The season has come again for us to plunge through a seemingly insurmountable ocean of releases and emerge with our End-of-Year Review. Following the discussion on debuts, we now move on to MVs. Unlike last year’s review, this round our writers found themselves with three completely different lists. Gaya, Karen, and Qing weigh in with their choices.
|1||Sistar – “I Like That”||Mino – “Body”||Sistar ft. Giorgio Moroder – “One More Day”|
|2||Baek A-yeon – “So So”||Heize – “And July”||BTS – “Blood Sweat & Tears”|
|3||Rainbow – “Whoo”||Sejeong – “Flower Path”||Red Velvet – “One of These Nights”|
|4||JYP – “Still Alive”||Pentagon – “Can You Feel It”||Astro – “Breathless”|
|5||Lovelyz – “Destiny “||FT Island – “Take Me Now”||Shin Yong Jae, Luna – “It’s You”|
Gaya: I love how different our lists are!
Qing: I shouldn’t be surprised, given that the choices on the mid-year review already differed significantly. What factors did you consider while making this list? How big of a role does personal preference play?
Gaya: The fact that our lists are all so different is, in my eyes, a reflection of this year’s output: a lot of good stuff, but not a lot that was must-see. I mean, we all saw a lot of the same videos because of the acts they featured, but there weren’t a lot of MVs that were highlighted for their content alone.
My main criterion was the message of each MV: what was it trying to say, how? There have been a lot of MVs focused on conveying some story or other, so I decided to approach this year’s list from that angle. This meant that I also had to look at an extra criterion: universality. How accessible is the MV’s message to the average viewer? It is a mix of these criteria, as well as aesthetic value, that inform my list.
Qing: My list is a mix of MVs with accessible messages and those that require certain kinds of knowledge to better appreciate. But it’s important that the output is diverse in this way, with some MVs that are complex and well-executed, because it stretches the potential of the MV as a form.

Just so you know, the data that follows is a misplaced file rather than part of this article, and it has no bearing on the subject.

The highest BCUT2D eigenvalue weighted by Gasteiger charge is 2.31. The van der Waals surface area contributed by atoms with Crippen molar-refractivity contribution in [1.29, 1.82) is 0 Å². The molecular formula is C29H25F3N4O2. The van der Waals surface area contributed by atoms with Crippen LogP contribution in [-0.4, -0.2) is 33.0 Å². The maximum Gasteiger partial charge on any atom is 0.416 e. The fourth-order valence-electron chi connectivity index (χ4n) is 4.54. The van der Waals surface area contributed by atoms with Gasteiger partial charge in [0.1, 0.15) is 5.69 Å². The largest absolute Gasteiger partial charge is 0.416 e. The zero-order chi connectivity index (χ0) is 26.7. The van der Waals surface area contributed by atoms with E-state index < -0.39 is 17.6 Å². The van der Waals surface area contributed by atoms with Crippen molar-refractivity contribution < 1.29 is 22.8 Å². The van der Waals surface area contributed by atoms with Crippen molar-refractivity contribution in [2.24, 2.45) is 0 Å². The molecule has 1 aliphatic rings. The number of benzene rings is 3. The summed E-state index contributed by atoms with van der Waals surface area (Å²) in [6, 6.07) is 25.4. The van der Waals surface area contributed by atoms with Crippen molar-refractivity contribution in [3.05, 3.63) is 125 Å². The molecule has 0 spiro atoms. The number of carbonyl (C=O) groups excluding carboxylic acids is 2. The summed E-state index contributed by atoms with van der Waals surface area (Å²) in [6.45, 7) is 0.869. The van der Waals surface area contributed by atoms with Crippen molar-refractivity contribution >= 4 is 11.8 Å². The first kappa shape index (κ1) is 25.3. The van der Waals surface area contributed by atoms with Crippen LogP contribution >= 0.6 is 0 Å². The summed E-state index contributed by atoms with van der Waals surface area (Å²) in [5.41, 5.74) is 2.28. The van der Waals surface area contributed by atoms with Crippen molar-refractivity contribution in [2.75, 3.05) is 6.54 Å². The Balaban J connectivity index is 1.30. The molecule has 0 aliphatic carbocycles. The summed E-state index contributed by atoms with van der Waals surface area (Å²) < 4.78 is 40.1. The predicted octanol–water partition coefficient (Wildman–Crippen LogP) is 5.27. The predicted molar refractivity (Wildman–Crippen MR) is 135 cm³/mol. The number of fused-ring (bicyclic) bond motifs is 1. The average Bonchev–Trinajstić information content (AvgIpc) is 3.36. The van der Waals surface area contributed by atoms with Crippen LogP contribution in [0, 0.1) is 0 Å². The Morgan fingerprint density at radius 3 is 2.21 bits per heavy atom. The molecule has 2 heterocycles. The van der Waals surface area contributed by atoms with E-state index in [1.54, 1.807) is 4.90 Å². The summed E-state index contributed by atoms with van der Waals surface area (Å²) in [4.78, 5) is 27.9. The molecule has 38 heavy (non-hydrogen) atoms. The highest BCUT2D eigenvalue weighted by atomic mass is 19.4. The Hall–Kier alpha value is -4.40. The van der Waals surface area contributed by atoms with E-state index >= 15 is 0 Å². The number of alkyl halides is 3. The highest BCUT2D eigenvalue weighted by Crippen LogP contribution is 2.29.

I think we have similar criteria, but they played out differently. I also look at the what (the conceptualisation) and the how (aspects of film-making — mise-en-scene, camerawork, editing). A good MV is thoughtfully made, and supports and interacts with its song well, content-wise or musically. A new factor I added is longevity — on the mid-year review, AkMu‘s “Re-Bye” was fascinating, but when I re-watched it, the novelty had worn off.
Karen: It was really quite tough to put together this list objectively rather than picking based on songs I enjoy. I realised that good songs might not actually have stellar MVs, and vice versa. In order for MVs to appeal to me, they really do need to draw me in with a unique flavour — which would often mean reconfiguring common concepts or themes. Aesthetic value is definitely important to me, but to some extent it must be unusual. I really have an appetite for elements that disorient rather than please.
Pentagon‘s ”Can You Feel Me” is not exactly my cup of tea musically, but I found the MV drawing me in with its unusual manipulation of the monochrome colour scheme and injecting that element of disorientation, especially in its camera angles. I have to commend Heize‘s ”And July” as well! I really loved its concept that distorted the conventional colour pop scheme with a filter of darkness.
Similar to what Qing mentioned, I am also on the “meaning” bandwagon. I am drawn to MVs with heavy symbolic meaning, like BTS‘s “Blood Sweat & Tears” and I really loved the analysis of its MV. It didn’t make my list though, because I wasn’t overly fond of the particular song. With that said, I guess personal preference in music really does matter to a certain degree in determining the appeal of a particular MV.